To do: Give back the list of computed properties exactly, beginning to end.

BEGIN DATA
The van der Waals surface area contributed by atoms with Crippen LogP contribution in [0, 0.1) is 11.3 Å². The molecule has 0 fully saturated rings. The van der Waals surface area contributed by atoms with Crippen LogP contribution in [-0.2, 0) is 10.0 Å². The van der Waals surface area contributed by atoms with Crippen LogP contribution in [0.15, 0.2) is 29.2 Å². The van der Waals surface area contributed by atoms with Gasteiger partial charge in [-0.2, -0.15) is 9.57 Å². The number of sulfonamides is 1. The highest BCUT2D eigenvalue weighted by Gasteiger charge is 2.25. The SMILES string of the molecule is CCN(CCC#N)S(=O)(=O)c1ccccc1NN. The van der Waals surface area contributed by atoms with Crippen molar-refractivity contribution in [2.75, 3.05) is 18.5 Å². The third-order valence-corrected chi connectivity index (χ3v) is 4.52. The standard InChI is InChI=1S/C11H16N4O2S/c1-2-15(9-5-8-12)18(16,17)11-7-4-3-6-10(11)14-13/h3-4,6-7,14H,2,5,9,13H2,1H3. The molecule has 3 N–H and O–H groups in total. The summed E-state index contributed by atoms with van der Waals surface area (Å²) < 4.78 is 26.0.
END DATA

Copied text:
The van der Waals surface area contributed by atoms with Crippen LogP contribution in [0, 0.1) is 11.3 Å². The molecule has 0 fully saturated rings. The van der Waals surface area contributed by atoms with Crippen LogP contribution in [-0.2, 0) is 10.0 Å². The van der Waals surface area contributed by atoms with Crippen LogP contribution in [0.15, 0.2) is 29.2 Å². The van der Waals surface area contributed by atoms with Gasteiger partial charge in [-0.2, -0.15) is 9.57 Å². The number of sulfonamides is 1. The highest BCUT2D eigenvalue weighted by Gasteiger charge is 2.25. The SMILES string of the molecule is CCN(CCC#N)S(=O)(=O)c1ccccc1NN. The van der Waals surface area contributed by atoms with Crippen molar-refractivity contribution in [2.75, 3.05) is 18.5 Å². The third-order valence-corrected chi connectivity index (χ3v) is 4.52. The standard InChI is InChI=1S/C11H16N4O2S/c1-2-15(9-5-8-12)18(16,17)11-7-4-3-6-10(11)14-13/h3-4,6-7,14H,2,5,9,13H2,1H3. The molecule has 3 N–H and O–H groups in total. The summed E-state index contributed by atoms with van der Waals surface area (Å²) < 4.78 is 26.0.